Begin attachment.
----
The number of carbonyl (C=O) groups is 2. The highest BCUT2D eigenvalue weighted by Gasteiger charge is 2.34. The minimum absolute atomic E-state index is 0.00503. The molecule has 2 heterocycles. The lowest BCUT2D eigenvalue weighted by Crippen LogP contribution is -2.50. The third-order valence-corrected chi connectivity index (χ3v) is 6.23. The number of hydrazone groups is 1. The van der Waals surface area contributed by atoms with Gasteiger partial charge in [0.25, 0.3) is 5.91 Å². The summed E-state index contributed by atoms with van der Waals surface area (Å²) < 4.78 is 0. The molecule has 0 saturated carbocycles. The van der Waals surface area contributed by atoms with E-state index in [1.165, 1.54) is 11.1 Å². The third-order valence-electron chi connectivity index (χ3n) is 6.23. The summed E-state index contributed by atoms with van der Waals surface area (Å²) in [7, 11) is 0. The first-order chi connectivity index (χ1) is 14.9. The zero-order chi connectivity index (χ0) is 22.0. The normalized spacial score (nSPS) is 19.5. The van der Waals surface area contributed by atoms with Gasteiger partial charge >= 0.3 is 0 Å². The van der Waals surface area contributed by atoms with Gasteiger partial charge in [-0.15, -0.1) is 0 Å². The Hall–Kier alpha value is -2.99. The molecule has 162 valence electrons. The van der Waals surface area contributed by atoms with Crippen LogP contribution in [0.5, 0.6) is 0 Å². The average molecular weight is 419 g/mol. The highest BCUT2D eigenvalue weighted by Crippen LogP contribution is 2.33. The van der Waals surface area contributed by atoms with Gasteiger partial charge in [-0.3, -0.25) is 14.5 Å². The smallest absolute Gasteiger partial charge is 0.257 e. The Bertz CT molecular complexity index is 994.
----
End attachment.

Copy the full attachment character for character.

The number of carbonyl (C=O) groups is 2. The highest BCUT2D eigenvalue weighted by Gasteiger charge is 2.34. The minimum absolute atomic E-state index is 0.00503. The molecule has 2 heterocycles. The lowest BCUT2D eigenvalue weighted by Crippen LogP contribution is -2.50. The third-order valence-corrected chi connectivity index (χ3v) is 6.23. The number of hydrazone groups is 1. The van der Waals surface area contributed by atoms with Gasteiger partial charge in [0.25, 0.3) is 5.91 Å². The summed E-state index contributed by atoms with van der Waals surface area (Å²) < 4.78 is 0. The molecule has 0 saturated carbocycles. The van der Waals surface area contributed by atoms with E-state index in [1.165, 1.54) is 11.1 Å². The third-order valence-electron chi connectivity index (χ3n) is 6.23. The summed E-state index contributed by atoms with van der Waals surface area (Å²) in [7, 11) is 0. The first-order chi connectivity index (χ1) is 14.9. The zero-order chi connectivity index (χ0) is 22.0. The normalized spacial score (nSPS) is 19.5. The van der Waals surface area contributed by atoms with Gasteiger partial charge >= 0.3 is 0 Å². The van der Waals surface area contributed by atoms with Gasteiger partial charge in [-0.15, -0.1) is 0 Å². The Hall–Kier alpha value is -2.99. The molecule has 162 valence electrons. The van der Waals surface area contributed by atoms with Crippen LogP contribution in [0.5, 0.6) is 0 Å². The average molecular weight is 419 g/mol. The highest BCUT2D eigenvalue weighted by Crippen LogP contribution is 2.33. The van der Waals surface area contributed by atoms with Gasteiger partial charge in [-0.3, -0.25) is 14.5 Å². The smallest absolute Gasteiger partial charge is 0.257 e. The Bertz CT molecular complexity index is 994.